Clancy, it’s an interesting essay, albeit rather self-indulgent, as much of the rhetoric of “simple living” can be. (I think it’s a part of the recent trend towards an embarassment at wealth.) And yes, it connects the personal, political, local, and rhetorical — but it doesn’t work towards the inhabiting of a multiplicity of truths, the willingness to believe in inconsistent alterities (Keat’s negative capability?) that I’m seeking in the personal-as-dialectical. It remains securely sealed within its own frame of reference (hence the self-indulgence). Which isn’t to say it’s not a good essay, but I think the author’s missionary tendencies and romantic individualism run counter to the personal engagement of Peter Elbow’s believing game.

    “Hungry for Air,” I think, does go further; it does start to make those connections, to inhabit multiple perspectives, and to do so carefully and respectfully in its negotiating among the views of the (figuratively) tortured daughter, the dying mother, and the (literally) tortured prisoner. If I were a student, however, I’d have a really hard time writing a response to it, for the reason that the cause of death so agonized over in the essay is precisely the way my mother died: the neurological damage caused by ALS eventually impaired my mother’s ability to breathe so that she required greater and greater doses of morphine as she was able to take in less and less air, until she was killed by the combination of both, until the effects of morphine and lack of air converged on either side of the axis at its ultimate terminus.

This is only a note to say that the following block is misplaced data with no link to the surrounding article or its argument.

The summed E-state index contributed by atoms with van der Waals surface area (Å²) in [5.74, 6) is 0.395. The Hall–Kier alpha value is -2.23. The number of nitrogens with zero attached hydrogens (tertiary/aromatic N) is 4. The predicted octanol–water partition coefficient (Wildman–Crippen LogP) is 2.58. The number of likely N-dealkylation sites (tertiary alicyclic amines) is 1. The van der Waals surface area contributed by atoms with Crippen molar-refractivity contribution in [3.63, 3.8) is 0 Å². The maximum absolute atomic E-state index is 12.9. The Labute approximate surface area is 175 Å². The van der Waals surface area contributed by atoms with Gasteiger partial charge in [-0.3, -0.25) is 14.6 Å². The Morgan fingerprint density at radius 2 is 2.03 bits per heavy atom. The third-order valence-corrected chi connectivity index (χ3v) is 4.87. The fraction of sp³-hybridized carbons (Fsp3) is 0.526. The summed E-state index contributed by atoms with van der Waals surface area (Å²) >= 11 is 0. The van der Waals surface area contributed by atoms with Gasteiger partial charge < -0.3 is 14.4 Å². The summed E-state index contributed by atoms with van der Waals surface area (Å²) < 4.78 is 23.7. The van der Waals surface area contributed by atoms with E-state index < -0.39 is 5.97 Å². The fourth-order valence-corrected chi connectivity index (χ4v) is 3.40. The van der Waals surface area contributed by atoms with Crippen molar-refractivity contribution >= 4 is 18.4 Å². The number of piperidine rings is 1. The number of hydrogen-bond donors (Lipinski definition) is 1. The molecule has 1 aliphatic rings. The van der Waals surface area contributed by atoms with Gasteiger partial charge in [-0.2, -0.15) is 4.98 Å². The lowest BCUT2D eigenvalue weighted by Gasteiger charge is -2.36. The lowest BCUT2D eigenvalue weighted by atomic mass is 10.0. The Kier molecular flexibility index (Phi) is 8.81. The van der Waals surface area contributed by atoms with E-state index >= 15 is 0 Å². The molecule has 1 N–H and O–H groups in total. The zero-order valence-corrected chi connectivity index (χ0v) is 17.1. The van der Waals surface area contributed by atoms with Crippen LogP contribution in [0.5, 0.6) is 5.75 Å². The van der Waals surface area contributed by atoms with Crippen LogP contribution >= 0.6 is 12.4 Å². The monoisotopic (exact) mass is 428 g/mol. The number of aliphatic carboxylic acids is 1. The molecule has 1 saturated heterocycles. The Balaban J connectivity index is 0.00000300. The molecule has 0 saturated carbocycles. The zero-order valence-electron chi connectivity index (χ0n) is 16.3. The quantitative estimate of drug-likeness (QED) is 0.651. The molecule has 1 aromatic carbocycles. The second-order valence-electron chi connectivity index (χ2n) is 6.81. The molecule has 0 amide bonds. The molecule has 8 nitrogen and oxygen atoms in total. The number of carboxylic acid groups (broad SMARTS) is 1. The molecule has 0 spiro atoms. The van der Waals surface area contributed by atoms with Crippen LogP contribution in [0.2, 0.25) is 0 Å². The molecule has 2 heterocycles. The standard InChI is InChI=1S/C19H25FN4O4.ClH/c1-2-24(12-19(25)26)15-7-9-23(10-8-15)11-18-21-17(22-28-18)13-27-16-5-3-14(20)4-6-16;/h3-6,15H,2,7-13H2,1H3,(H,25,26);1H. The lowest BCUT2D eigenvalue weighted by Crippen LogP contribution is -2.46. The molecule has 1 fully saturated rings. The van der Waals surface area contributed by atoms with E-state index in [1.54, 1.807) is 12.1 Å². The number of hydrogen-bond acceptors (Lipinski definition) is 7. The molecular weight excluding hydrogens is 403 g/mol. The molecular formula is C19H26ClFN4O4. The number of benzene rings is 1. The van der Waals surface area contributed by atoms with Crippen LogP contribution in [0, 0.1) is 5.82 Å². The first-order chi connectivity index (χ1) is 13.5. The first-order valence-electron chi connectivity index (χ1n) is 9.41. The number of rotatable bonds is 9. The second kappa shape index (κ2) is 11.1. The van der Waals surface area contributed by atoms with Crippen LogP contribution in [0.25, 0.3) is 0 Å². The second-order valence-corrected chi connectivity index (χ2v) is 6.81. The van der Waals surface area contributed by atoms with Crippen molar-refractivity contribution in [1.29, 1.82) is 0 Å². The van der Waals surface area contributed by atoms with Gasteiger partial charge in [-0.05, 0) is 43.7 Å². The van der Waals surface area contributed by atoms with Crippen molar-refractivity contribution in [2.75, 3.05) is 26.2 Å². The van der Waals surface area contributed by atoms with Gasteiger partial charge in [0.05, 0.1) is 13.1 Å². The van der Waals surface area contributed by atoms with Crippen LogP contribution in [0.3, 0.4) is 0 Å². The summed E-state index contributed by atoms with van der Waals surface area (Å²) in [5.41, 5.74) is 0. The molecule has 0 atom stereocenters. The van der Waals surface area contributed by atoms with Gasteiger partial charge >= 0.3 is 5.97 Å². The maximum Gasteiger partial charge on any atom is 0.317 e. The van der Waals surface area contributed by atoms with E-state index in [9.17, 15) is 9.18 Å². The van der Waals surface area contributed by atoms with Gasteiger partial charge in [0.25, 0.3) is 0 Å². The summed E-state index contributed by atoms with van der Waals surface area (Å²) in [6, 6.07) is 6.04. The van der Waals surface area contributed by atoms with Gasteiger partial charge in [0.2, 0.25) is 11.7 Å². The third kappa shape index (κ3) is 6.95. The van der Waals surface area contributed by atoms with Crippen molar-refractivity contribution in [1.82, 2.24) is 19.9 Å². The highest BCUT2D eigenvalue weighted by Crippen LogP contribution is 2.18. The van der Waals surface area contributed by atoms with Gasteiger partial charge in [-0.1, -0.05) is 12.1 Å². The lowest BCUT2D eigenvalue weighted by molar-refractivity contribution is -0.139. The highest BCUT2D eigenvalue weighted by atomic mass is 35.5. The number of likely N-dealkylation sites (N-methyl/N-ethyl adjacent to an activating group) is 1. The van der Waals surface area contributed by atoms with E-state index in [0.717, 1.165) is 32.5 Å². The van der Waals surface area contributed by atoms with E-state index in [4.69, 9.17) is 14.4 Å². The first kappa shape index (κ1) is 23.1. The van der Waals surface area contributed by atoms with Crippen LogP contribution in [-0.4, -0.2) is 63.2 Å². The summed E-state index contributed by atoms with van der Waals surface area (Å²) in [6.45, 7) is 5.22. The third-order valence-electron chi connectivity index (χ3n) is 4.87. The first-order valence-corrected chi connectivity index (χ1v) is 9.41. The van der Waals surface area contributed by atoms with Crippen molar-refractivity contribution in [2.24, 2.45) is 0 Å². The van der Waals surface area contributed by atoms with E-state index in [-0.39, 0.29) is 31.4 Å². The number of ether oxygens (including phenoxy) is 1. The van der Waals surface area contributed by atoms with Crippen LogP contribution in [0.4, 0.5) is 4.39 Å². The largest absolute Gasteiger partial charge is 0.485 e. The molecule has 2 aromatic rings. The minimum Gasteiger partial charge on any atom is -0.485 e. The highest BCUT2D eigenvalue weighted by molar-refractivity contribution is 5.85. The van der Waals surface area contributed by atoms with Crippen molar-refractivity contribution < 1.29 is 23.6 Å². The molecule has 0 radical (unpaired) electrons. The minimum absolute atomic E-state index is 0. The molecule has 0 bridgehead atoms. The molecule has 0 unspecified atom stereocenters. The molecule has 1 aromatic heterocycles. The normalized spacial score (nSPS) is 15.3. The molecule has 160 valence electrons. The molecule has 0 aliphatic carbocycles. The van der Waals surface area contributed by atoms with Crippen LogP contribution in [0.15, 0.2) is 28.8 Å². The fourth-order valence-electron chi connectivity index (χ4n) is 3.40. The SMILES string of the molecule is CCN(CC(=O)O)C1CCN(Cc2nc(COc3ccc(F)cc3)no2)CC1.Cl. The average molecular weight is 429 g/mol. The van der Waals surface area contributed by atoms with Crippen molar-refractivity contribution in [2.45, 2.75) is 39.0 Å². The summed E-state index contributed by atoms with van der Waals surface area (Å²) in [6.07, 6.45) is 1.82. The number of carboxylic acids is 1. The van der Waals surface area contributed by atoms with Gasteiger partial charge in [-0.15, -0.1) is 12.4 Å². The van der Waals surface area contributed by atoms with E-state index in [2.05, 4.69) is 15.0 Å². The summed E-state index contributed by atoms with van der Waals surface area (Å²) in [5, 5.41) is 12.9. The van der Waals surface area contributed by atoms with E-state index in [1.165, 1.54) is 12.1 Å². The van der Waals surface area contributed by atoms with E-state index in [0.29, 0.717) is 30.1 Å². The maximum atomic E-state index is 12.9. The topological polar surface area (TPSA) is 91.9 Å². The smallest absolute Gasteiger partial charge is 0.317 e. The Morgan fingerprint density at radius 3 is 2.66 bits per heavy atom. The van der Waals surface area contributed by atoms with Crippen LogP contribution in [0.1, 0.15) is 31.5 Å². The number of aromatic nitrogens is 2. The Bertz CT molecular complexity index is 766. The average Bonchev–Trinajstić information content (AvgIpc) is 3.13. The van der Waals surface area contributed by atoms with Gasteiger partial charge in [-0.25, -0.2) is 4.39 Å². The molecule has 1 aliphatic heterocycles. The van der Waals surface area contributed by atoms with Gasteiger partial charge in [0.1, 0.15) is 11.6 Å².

But my mother is not a metaphor. I will not use her memory, or her death, to serve some political end or make some political statement. And so I had a deep personal reaction against Deborah Stone’s essay. I appreciate that Deborah Stone learned something and found an ability to make a connection to the experience of others from her mother’s death, but her experience intersected with mine in such sharp and jagged ways that reading what she wrote made me angry. Once I got over that reaction, I saw what she was doing, and appreciated it, but it’s not something I would ever do.